Intervention in Syria: Opportunity and peril

Thursday, March 8, 2012

In recent days, key U.S. senators, including John McCain and Joe Lieberman, have called for airstrikes against the Syrian regime, as well as direct aid to opposition groups. This would replicate the tactics used to terminate the dictatorship of Muammar Gaddafi, an enticing prospect given the brutality of Bashar Assad, the regime's support for terrorism, and its alliances with Iran, Hamas and Hezbollah -- a rogue's gallery of anti-Americanism.

Even so, the survival or collapse of the Syrian government is not a vital interest of the United States. It is only when Syrian's regional significance is considered that military intervention becomes attractive.

Syria is a majority Sunni Arab nation, but its government is in the hands of the members of the Alawite sect, more closely related to the Shia branch of Islam. As one consequence, Syria has aligned itself with Shia Iran, despite differences between the two states over culture and politics.

Officially, Syria is governed by the Ba'ath Party, a movement dedicated to Arab nationalism and socialism. Iran is a theocracy, ruling a diverse population of Persians, Azeris, Kurds, Arabs and others. Nonetheless, Syria and Iran have closely collaborated over sponsorship of Hamas and Hezbollah, opposing Israel and undermining the United States in the region, especially in Iraq.

As late as last year, it seemed as if the Syrian-Iranian axis was rising, with Israel on the defensive internationally, Hamas gaining support from Egypt, Hezbollah dominating Lebanese politics, the U.S. unnecessarily abandoning Iraq, and Iran marching inexorably toward developing and fielding its nuclear weapons.

With the acceleration of anti-regime protests in Syria in late 2011, however, the picture began to become far less favorable to Damascus. Not only did the government of Assad begin to face open rebellion, including defections from within its security forces, many Muslim states, including Saudi Arabia and Turkey, began calling for intervention, initially for humanitarian reasons, but more recently to overturn Syria's dictatorship.

While the Syrian government has managed to keep control over its largest cities and major military units, it is likely only one significant defeat away from seeing an acceleration of defections, and the creation of rebel-controlled zones.

In this context, an air campaign -- focused on elite military units and centers of gravity for the regime -- could enable the diverse opposition groups to attract sufficient internal support to topple the government.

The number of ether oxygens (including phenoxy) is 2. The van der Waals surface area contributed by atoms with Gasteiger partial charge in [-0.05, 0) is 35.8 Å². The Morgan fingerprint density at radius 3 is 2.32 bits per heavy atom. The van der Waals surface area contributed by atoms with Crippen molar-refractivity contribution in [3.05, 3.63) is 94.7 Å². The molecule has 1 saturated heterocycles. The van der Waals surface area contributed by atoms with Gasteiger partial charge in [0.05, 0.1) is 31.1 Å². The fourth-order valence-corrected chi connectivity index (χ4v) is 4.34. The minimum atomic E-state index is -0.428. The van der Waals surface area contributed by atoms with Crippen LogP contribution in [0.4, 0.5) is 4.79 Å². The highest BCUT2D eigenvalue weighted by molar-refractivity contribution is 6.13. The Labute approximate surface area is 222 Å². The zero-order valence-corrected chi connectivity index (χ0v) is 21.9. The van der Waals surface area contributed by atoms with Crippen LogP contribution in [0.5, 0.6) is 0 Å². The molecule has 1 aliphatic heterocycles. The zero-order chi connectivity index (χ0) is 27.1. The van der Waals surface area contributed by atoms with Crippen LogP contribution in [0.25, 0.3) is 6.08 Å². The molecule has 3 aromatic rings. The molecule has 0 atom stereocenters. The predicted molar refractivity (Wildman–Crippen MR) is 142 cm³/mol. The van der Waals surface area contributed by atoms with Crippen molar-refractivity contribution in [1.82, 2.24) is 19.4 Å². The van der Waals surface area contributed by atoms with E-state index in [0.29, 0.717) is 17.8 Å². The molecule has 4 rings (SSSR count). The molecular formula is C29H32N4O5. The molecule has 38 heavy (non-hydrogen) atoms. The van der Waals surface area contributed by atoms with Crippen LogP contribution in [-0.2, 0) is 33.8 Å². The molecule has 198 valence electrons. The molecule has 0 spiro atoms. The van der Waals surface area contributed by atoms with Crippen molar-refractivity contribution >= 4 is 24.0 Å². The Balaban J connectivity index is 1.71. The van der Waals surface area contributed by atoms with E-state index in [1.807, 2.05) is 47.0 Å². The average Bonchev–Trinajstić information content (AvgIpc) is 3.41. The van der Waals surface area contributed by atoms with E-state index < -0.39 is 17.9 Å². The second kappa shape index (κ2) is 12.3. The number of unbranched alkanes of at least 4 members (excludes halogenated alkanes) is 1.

A comprehensive air effort against Syria, however, would be far more complicated than was that against Libya. Unlike Qadhafi, Assad has a well-equipped system of air defenses, so there would be losses of American pilots and the special operations forces that would have to be inserted behind enemy lines to coordinate the air war.

The geography of Syria, and its distance from U.S. and allied bases, would also make an air campaign a challenge. Such an operation would depend heavily on naval aviation, reliant on aircraft carrier battle groups.

Should the Turks, who have called for a transfer of power, support a campaign against Syria, the U.S. base in Incirlik, Turkey could play a vital role. Unfortunately, the closest and best airfields -- in Israel -- would be unusable for obvious geopolitical reasons. Thanks to the failure of the Obama administration to negotiate a continued U.S. presence in Iraq, airfields there are no longer available to the U.S. Air Force.

NATO seems unlikely to involve itself in the same way as it did in Libya. Because of this, the U.S. will have to lead, even if key allies -- Britain and France, perhaps Saudi Arabia -- participate.

In some senses, the question is not whether the U.S. is capable of launching strikes that have the potential of toppling Iran's partner in terror and anti-Americanism. Instead, the question may be whether President Obama, who at best has been uncomfortable projecting U.S. power in our interests, would be willing to undertake an effort that would be of such clear benefit to the United States and its allies.

Ironically, beginning military action against Syria may be the best way to forestall having to engage in it against Iran. If the U.S. and its allies can help bring an end to the regime of Bashar Assad, Iran will be left without its most important partner. If Tehran sees that President Obama is willing to begin hostilities in Syria, which poses little threat to the United States, they might have a greater chance of believing that the U.S. still considers as viable the military option against Iran.

Indeed, the road to a negotiated settlement with Iran, by which they abandon their plans to build nuclear weapons, and submit to international, International Atomic Energy Agency and U.S. verification, might very well lead through Damascus.

Wayne H. Bowen, professor and chairman of the Department of History at Southeast Missouri State University, is also a lieutenant colonel in the U.S. Army Reserve.

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